Bill O'Reilly: A Jon Stewart Appreciation


By Bill O’Reilly

HAVING been asked to write an “appreciation” of Jon Stewart, I find myself at a loss for words. The more cynical among you may say that’s impossible but appraising Stewart is not an easy task. It requires personal experience which, God help me, I have.

Far more than a comedian dependent upon a squad of jaded writers, Stewart actually thinks about things from time to time. He’s good at spotting phonies and is quick with a quip when challenged. I always looked forward to verbally jousting with the man even though, at times, I confused him with facts and I felt bad doing it.

Related: Will Comedy Central Survive Without Jon Stewart?

Of course, Jon Stewart is being held captive by a self-imposed left wing view of society. That has served him well in the marketplace as his audience of young stoners and aging guys with ponytails lap up his snarky liberal talking points. I’m sure he would reply with a sardonic put down of my audience as out of touch white people, but then again most folks who watch me actually held a job at some point.


The thing about Stewart is that he will concede a well made point. My debate with him over so called white privilege was instructive in that regard. Stewart sincerely believes that most African-Americans are still being victimized because of their skin color. I put forth that organized bias has vanished in this country although individual prejudice remains a part of the human condition and will always be there. Stewart made his points, I made mine. At the end of the discussion we had a few laughs as we always do.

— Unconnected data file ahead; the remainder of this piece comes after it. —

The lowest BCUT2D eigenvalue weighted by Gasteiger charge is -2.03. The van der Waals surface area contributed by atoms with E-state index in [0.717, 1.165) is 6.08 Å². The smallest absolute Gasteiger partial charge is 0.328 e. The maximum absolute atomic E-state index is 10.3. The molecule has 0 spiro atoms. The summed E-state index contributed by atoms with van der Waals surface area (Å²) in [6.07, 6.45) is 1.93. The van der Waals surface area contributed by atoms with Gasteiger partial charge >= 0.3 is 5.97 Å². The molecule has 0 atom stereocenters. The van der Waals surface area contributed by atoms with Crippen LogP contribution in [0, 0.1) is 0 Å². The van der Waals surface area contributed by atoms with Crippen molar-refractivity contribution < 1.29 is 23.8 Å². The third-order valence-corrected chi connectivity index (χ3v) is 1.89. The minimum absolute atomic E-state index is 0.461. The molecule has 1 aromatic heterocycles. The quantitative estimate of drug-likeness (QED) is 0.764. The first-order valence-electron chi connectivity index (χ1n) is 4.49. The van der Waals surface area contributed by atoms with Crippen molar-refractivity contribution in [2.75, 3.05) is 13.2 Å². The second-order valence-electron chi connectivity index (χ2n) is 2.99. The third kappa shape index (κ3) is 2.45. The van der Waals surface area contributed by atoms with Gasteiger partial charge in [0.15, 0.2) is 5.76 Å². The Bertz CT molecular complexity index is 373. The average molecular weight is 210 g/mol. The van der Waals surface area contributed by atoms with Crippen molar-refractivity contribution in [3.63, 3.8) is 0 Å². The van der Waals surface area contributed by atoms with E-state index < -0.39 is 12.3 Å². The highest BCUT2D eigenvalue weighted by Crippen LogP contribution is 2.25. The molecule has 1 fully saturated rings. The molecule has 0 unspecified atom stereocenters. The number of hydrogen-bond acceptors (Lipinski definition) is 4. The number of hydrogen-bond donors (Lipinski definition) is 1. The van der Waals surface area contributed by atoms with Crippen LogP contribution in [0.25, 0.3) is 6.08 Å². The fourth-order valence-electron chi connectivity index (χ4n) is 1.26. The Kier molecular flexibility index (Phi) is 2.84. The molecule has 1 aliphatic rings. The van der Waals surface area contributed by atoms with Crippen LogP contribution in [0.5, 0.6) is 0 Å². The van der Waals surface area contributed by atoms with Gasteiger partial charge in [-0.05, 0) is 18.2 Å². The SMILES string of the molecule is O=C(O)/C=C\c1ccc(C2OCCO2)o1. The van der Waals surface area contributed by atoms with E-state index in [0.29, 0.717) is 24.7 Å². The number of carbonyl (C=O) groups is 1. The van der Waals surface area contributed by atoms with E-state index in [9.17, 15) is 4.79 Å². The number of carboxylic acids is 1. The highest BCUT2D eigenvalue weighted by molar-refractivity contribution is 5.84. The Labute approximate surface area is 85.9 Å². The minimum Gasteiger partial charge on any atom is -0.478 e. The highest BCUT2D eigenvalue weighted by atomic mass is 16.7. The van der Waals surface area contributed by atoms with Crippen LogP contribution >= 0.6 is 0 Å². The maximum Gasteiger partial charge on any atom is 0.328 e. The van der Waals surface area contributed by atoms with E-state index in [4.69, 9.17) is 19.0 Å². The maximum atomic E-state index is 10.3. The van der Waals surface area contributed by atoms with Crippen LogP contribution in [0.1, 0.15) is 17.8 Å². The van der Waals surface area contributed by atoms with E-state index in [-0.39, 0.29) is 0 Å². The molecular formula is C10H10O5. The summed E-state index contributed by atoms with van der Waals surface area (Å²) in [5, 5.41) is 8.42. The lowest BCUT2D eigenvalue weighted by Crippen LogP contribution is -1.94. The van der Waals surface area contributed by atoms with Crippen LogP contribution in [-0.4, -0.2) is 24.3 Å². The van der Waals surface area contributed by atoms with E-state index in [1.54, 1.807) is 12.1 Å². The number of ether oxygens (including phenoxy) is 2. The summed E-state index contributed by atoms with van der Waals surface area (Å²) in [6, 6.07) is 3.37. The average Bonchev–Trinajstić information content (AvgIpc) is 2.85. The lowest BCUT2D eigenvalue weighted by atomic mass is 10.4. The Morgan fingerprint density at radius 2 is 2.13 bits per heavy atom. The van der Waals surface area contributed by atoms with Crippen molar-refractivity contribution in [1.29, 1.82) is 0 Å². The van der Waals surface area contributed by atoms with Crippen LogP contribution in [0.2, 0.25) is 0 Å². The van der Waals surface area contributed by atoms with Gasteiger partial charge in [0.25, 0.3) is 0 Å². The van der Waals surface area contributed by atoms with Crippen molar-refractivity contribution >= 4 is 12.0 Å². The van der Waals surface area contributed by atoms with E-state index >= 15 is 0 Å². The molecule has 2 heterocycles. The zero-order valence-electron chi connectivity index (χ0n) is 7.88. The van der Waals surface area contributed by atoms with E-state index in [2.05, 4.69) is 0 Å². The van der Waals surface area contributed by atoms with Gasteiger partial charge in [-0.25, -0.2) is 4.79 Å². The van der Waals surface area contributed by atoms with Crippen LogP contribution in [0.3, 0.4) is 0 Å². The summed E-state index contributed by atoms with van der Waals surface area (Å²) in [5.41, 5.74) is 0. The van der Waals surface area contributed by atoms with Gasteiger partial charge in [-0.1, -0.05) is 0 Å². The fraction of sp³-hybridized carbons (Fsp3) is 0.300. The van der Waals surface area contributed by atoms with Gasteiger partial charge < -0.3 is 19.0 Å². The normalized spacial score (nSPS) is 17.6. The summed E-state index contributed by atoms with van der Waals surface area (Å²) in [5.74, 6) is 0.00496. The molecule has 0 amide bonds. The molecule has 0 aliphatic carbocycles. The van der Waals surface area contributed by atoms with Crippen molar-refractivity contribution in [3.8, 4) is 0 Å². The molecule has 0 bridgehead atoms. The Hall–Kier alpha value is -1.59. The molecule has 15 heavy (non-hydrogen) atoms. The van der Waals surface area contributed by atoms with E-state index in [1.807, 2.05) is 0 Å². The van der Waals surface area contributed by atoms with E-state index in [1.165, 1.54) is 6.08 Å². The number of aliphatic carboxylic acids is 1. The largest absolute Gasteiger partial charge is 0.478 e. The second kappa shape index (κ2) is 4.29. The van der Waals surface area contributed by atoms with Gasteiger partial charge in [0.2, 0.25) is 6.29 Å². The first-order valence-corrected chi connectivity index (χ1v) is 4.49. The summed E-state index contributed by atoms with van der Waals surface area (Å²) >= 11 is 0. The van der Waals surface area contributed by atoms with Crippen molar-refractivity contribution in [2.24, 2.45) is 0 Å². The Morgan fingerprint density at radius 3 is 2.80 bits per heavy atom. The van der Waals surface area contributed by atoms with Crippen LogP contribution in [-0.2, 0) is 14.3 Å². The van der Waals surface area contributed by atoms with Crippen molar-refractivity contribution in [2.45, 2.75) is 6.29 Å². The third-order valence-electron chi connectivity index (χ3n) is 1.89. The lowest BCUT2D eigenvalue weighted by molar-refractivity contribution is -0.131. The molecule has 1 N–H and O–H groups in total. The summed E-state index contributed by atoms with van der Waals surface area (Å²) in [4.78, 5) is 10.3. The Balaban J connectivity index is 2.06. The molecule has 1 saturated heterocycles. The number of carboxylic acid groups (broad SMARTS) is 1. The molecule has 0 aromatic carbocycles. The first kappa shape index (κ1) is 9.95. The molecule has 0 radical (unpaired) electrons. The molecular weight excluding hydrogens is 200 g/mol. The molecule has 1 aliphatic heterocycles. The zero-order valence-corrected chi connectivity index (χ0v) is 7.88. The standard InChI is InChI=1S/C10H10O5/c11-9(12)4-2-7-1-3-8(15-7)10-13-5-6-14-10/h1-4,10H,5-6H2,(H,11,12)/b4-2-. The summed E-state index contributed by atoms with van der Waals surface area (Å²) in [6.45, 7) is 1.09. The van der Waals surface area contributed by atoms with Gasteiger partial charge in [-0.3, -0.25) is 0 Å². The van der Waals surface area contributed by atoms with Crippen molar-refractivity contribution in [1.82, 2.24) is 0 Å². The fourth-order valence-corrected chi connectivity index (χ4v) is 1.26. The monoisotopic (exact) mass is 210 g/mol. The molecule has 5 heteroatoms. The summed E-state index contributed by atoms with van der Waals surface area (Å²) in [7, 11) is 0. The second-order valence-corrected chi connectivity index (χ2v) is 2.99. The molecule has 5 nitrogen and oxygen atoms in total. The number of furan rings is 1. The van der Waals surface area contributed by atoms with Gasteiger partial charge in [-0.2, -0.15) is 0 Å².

And that’s what I appreciate. Unlike some of his soulmates, Jon Stewart is not a malicious man by nature. You can reason with him when he’s sober, although there are certain individuals that drive him crazy and he gives them no quarter. In that he’s human.

So the departure of every hairstylist’s poster guy will leave a void in the world of political satire. Undeniably, Jon Stewart was great at what he did.

Whatever that was.

Editors Note: Bill O’Reilly and Jon Stewart have been appearing on each others’ programs to debate since 2001, rarely agreeing on anything. In 2012, they also engaged in The Rumble in the Air-Conditioned Auditorium at George Washington University, which some navel lint gazers said might not have been the 2012 presidential election’s most important debate but was definitely the most entertaining.

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